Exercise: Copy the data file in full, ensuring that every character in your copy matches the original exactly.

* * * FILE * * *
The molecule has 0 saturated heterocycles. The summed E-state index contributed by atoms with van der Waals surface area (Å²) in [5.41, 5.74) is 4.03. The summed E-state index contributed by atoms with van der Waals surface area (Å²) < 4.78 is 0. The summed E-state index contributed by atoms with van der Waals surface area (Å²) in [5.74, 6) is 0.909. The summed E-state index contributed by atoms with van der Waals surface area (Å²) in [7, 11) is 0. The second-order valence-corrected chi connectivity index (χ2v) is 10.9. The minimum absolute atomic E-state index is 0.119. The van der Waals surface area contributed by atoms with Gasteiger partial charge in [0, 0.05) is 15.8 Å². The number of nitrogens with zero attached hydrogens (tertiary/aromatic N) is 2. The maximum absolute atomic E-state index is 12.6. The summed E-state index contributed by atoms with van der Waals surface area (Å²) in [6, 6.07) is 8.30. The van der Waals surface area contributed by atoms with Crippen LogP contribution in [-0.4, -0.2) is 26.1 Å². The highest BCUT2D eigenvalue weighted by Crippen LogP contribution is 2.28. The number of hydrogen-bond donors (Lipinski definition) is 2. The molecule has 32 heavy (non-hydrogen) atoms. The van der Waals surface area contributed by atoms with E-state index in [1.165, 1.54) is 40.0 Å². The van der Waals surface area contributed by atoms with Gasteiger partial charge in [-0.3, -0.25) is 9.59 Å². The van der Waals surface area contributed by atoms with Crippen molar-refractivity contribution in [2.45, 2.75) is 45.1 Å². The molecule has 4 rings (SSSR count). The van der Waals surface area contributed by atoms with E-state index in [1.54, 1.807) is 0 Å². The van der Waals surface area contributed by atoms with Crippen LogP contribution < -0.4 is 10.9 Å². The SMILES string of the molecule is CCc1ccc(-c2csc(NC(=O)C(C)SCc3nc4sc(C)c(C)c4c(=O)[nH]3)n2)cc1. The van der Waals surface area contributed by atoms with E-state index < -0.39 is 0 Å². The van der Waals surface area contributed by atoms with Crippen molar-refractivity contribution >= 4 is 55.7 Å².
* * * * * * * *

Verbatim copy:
The molecule has 0 saturated heterocycles. The summed E-state index contributed by atoms with van der Waals surface area (Å²) in [5.41, 5.74) is 4.03. The summed E-state index contributed by atoms with van der Waals surface area (Å²) < 4.78 is 0. The summed E-state index contributed by atoms with van der Waals surface area (Å²) in [5.74, 6) is 0.909. The summed E-state index contributed by atoms with van der Waals surface area (Å²) in [7, 11) is 0. The second-order valence-corrected chi connectivity index (χ2v) is 10.9. The minimum absolute atomic E-state index is 0.119. The van der Waals surface area contributed by atoms with Gasteiger partial charge in [0, 0.05) is 15.8 Å². The number of nitrogens with zero attached hydrogens (tertiary/aromatic N) is 2. The maximum absolute atomic E-state index is 12.6. The summed E-state index contributed by atoms with van der Waals surface area (Å²) in [6, 6.07) is 8.30. The van der Waals surface area contributed by atoms with Crippen LogP contribution in [-0.4, -0.2) is 26.1 Å². The highest BCUT2D eigenvalue weighted by Crippen LogP contribution is 2.28. The number of hydrogen-bond donors (Lipinski definition) is 2. The molecule has 32 heavy (non-hydrogen) atoms. The van der Waals surface area contributed by atoms with E-state index in [1.165, 1.54) is 40.0 Å². The van der Waals surface area contributed by atoms with Gasteiger partial charge in [-0.3, -0.25) is 9.59 Å². The van der Waals surface area contributed by atoms with Crippen molar-refractivity contribution in [2.45, 2.75) is 45.1 Å². The molecule has 4 rings (SSSR count). The van der Waals surface area contributed by atoms with E-state index in [1.54, 1.807) is 0 Å². The van der Waals surface area contributed by atoms with Crippen LogP contribution < -0.4 is 10.9 Å². The SMILES string of the molecule is CCc1ccc(-c2csc(NC(=O)C(C)SCc3nc4sc(C)c(C)c4c(=O)[nH]3)n2)cc1. The van der Waals surface area contributed by atoms with E-state index < -0.39 is 0 Å². The van der Waals surface area contributed by atoms with Crippen molar-refractivity contribution >= 4 is 55.7 Å².